Or, replacing your neurons with a Nuron to tie your brain in to everything
Just like you don’t think about the neurons in your central nervous system connecting your brain to the world around you, the new Nokia Nuron is the easier-to-use touch screen for T-Mobile customers. Much like other Nokia cells*, the Nuron is pocket size, easy to use, and durable. Other phones utilized by T-Mobile with the same feature set, come in one of two flavors: bulky or difficult to use. The Nuron has nearly every expected modern feature, and the raw horsepower to make it work. Nokia has set the MSRP for the Nuron to be $180 without a contract, and $80 with the contract**. Consider for a moment that a 4 gig micro-sd card retails for about a third of that $80, and it is easy to see why T-Mobile would be excited about marketing this little gem.
Features at a Glance
- QWERTY Keyboard/ Handwriting pad
- Radio/MP3 Player
- “Lock” button
- Game Capable
- Voice Recognition
- Web Video Ready
- Vivid screen with great resolution
- Tilt Detection
- “Rumble” or “Force Feedback” feature
The Nurons on Tour
Well, not the band, but the preview time for this, the latest offering from Nokia and T-Mobile at the cost of numerous hours enjoying the exploration of all the features this new device had to offer. One of the most intriguing features was the Built in GPS. This feature, foreign to me and my normal T-Mobile Dash, had me entertained with every trip to the mall, grocery store, and, hell from one side of the yard to the other. The GPS is easily visible and accurate enough to send me to the right places. Once, I managed to “outrun” the GPS, but the Nuron only took a moment to recalculate the directions–no worse than a Garmin or TomTom. Like most higher-end phones, the camera in the Nuron can capture negative images, a little feature to entertain yourself during boring university lectures. The camera lens provided on the phone takes crisp images that look really good on the vivid touch screen of the Nuron.
The 3G reception of the phone works better than expected, as T-Mobile has been relentlessly expanding their 3G coverage. An interesting feature of the Nuron is a twist on the “back” button providing instant access to a visual browsing history that utilizes a scaling reminiscent of the Mac’s tool-bar. Another included feature the Nuron has to offer is the FM Radio. After about a minute of the radio tuning, one can easily receive all the stations in an area, and the radio/mp3 player is located right in the drop-down shortcut bar. These features, as well as the many others the Nuron provides, are all dependant on one thing, the touch-screen. With some phones this is problem; Nokia’s Nuron, not so much. The sensitivity of the Nuron’s touch pad could only be described as touch-immersion, since the implementation of the rumble makes the use of it feel organic. For a modern smart-phone, with a laundry list of features, that lives this close to the “entry level,” an organic or intuitive touch screen was a welcomed surprise. In fact, after just one week of use, this phone feels like a natural part of daily life, not unlike those strange little electrochemical transmitting beacons of the same name.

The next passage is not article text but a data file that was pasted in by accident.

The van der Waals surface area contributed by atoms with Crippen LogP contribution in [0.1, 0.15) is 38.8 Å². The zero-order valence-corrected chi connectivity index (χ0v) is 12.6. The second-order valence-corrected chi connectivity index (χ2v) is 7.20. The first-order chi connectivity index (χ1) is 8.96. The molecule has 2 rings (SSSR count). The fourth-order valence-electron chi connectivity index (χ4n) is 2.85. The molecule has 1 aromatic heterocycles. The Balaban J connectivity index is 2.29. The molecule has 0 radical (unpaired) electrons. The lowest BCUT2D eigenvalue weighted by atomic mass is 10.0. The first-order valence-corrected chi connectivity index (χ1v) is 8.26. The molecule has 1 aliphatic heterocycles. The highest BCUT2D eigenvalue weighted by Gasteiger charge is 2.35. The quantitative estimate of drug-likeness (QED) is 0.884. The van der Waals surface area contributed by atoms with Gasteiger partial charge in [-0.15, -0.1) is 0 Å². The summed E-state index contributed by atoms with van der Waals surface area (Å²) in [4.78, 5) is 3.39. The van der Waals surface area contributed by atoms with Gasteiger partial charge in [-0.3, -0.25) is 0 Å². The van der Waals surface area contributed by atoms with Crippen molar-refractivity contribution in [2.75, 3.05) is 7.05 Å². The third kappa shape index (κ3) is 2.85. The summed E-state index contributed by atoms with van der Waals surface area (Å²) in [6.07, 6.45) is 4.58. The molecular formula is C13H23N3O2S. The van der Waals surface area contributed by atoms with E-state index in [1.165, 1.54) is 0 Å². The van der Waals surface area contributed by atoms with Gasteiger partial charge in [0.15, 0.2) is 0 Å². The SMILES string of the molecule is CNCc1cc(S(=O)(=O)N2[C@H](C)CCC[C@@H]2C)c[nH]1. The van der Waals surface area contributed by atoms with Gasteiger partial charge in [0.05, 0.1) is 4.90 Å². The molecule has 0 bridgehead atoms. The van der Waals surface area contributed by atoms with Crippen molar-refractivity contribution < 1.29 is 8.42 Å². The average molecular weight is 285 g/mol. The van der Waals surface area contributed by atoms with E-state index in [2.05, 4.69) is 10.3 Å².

- Like all phones, battery gets hot too quickly (use a headset!)
- The one speaker for the speakerphone is not enough. Needs to have a second speaker on the other side of the phone (Rock the Ringtones)
- Ringtone settings are not in an expected location
- This phone does not have Wifi. (Cut our 3G bill; let us use our Wireless N, thank ya)
- Less than 1hr to fully charge, REALLY quick charge!
- Download times using 3G is robust
- The pixel ratio is small enough to accurately display web content, particularly online videos
- Elderly friendly
- Size: 3.2”
- Type: 640 x 360 (nHD)(WS)
- Touchscreen: Yes (Scratch Resistive)
- Camera: 2 mpx
- MicroSD (4G incl, 16G max)
- Internal Memory: 70M
- Micro USB 2.0
- Bluetooth 2.0
- Nokia AV (3.5mm)
- MP3 Player
- FM Radio
As Compared to….
T-Mobile Tap: We really have no idea who makes the Tap for T-mobile, it’s a rebranded something. We think… Aside from that, the difference in the cost is the amount someone would pay for the micro SD card that is included with the Nuron, but missing from the Tap. Somehow, the tap is expected to have a lesser quality touch-screen too.
Samsung Behold: A whole different price range, and a smaller SD card to boot.
T-Mobile G1: About a 25% cost increase over the Nuron, but again slashing on the SD by 75%. Nice. However, the G1 does have WiFi capabilities, possibly making that monthly bill a bit smaller.
It isn’t that the Nokia Nuron has better features, or even more features; no, what it has is a generally more intuitive interface and a better price point for those features when considering a major label phone. This phone, the Nokia Nuron, and it’s introduction may mean more for T-mobile’s line up than simply rounding out their catalogue. To borrow a phrase from a certain U.S. President, it will fundamentally change the economics of the entire T-mobile catalogue of phones. Mark this day on a calendar, gadgetnutz, this is the day that Nokia changed T-mobile’s phone pricing structure–whether they know it or not.
*Sorry, the pun was intended.
**This is an expected set of prices that are subject to change
Big thanks to Charles U. for research, testing, notes, and the rough draft.